May 13, 2008
Tip and Trick Editorial

Workaround to Run VMWare Server on Windows Vista

VMWare Server does not officially support installing on host operating system which is Windows Vista. The lack of support applicable from VMWare Server 1.0 to latest version 1.0.5 or VMWare Server 2.0 Beta 2 or later. However, the installation of VMWare Server can run and complete successfully. And more importantly, users can add, create, run virtual machines (VM) successfully. So do functions that associate with virtual machines, such as CD-ROM/DVD-ROM mounting, memory allocation, keyboard and mouse integration, and etc.

Able to run successfully and properly doesn’t mean that VMWare Server is trouble free in Windows Vista. Microsoft introduces User Account Control (UAC) in Windows Vista in order to tighten the access security control. It works by run applications without the administrative privileges even if user log on as an administrator. This restriction is the main cause the gives VMWare Server some minor issue when installing and running in Windows Vista.

To make sure that VMWare can run without error in Windows Vista, the best workaround is to disable User Account Control (UAC) in Windows Vista. Disable User Access Control ensure that all programs is running in full administrative privileges with all access rights.

If you’re not willing to disable UAC, then run the VMWare Server as administrator, including its setup installer (normally Windows Vista will automatically prompt user to elevate the installer to administrator’s privilege, so it’s not necessary to explicitly run the setup installer as administrator). But make sure that an unsigned driver installation is allowed towards the end of the installation, and restart the computer after installation.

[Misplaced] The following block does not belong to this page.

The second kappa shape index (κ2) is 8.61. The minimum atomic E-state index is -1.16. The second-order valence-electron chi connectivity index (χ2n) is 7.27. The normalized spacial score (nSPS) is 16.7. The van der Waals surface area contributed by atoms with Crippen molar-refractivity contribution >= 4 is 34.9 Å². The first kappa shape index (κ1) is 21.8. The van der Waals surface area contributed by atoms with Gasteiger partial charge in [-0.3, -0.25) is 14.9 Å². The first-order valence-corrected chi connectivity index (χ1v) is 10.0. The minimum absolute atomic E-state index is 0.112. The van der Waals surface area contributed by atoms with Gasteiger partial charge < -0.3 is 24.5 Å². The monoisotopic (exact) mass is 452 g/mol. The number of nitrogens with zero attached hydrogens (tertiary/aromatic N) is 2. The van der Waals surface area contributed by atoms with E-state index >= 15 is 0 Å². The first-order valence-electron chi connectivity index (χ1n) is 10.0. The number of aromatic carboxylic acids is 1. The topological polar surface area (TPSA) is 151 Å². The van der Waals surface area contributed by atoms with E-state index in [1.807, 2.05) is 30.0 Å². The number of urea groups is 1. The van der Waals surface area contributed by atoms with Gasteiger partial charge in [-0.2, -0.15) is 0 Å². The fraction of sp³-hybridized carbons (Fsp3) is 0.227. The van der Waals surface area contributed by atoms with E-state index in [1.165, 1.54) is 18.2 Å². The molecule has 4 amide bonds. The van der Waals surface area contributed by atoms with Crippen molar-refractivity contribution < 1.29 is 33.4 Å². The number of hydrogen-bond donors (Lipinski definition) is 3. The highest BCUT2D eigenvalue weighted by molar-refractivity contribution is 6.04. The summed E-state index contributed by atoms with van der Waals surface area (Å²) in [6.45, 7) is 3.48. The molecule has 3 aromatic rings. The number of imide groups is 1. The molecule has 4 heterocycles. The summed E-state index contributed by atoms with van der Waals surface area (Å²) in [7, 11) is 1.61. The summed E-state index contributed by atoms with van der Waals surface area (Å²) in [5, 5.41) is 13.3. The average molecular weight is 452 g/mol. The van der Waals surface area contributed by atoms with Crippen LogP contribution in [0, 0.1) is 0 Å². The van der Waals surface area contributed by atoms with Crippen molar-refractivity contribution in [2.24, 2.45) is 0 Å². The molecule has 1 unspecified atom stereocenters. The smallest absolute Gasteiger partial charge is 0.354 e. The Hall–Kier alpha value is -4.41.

Disable UAC or running VMWare Server Console homepage as administrator on elevation mode potentially fix user name and password denied or not accepted error in VMWare Server 2.0.

Normal usage of VMWare Server and its Console do not necessary requires elevation to administrative level of rights. The main issue is when user attempts to change VMWare Network parameter and probably some other parameters and settings that won’t changed or saved if VMWare is not running as administrator. If you encounter such issue, then quit from VMWare Console and re-run it as administrator.

Above observations are correct for 32-bit Windows Vista (x86). For 64-bit Windows Vista (x64) as a host to VMWare Server, situation is much more complicated. VMWare Server is not Microsoft certified and is not digitally signed, and hence will not be loaded and started by Windows Vista x64. The workaround is troublesome, but it’s currently the only workaround available, that is to disable signed drive enforcement and allows unsigned drive to load and start. To do so, users have to press F8 when system boots up, and select “Disable Signed Drive Enforcement” option on every startup.

Beside, also check out the hang and not responsive issue when using VMWare Server 1.0 on Vista.

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